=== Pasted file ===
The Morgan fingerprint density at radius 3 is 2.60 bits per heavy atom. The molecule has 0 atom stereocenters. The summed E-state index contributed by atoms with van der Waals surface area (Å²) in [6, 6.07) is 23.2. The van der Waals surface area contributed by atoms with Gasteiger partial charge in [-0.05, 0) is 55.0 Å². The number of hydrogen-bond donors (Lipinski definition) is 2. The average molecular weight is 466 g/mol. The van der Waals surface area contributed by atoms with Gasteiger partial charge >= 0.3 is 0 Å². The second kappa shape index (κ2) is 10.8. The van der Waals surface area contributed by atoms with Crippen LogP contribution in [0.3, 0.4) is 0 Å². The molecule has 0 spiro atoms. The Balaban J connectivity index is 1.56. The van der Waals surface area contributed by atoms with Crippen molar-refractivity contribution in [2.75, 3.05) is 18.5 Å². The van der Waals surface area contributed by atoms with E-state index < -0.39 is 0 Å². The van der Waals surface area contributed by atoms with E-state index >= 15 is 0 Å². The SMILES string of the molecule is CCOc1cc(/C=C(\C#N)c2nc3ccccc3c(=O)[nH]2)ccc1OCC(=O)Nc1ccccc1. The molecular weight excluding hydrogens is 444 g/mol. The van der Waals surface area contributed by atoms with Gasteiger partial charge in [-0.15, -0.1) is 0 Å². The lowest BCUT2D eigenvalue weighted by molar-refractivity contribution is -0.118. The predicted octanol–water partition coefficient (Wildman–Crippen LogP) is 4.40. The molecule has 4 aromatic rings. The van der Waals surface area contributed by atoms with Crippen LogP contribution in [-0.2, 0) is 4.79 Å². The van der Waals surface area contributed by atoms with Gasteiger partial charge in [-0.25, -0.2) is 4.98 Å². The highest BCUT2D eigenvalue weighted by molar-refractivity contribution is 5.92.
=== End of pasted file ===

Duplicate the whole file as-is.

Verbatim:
The Morgan fingerprint density at radius 3 is 2.60 bits per heavy atom. The molecule has 0 atom stereocenters. The summed E-state index contributed by atoms with van der Waals surface area (Å²) in [6, 6.07) is 23.2. The van der Waals surface area contributed by atoms with Gasteiger partial charge in [-0.05, 0) is 55.0 Å². The number of hydrogen-bond donors (Lipinski definition) is 2. The average molecular weight is 466 g/mol. The van der Waals surface area contributed by atoms with Gasteiger partial charge >= 0.3 is 0 Å². The second kappa shape index (κ2) is 10.8. The van der Waals surface area contributed by atoms with Crippen LogP contribution in [0.3, 0.4) is 0 Å². The molecule has 0 spiro atoms. The Balaban J connectivity index is 1.56. The van der Waals surface area contributed by atoms with Crippen molar-refractivity contribution in [2.75, 3.05) is 18.5 Å². The van der Waals surface area contributed by atoms with E-state index < -0.39 is 0 Å². The van der Waals surface area contributed by atoms with E-state index >= 15 is 0 Å². The SMILES string of the molecule is CCOc1cc(/C=C(\C#N)c2nc3ccccc3c(=O)[nH]2)ccc1OCC(=O)Nc1ccccc1. The molecular weight excluding hydrogens is 444 g/mol. The van der Waals surface area contributed by atoms with Gasteiger partial charge in [-0.15, -0.1) is 0 Å². The lowest BCUT2D eigenvalue weighted by molar-refractivity contribution is -0.118. The predicted octanol–water partition coefficient (Wildman–Crippen LogP) is 4.40. The molecule has 4 aromatic rings. The van der Waals surface area contributed by atoms with Crippen LogP contribution in [-0.2, 0) is 4.79 Å². The van der Waals surface area contributed by atoms with Gasteiger partial charge in [-0.25, -0.2) is 4.98 Å². The highest BCUT2D eigenvalue weighted by molar-refractivity contribution is 5.92.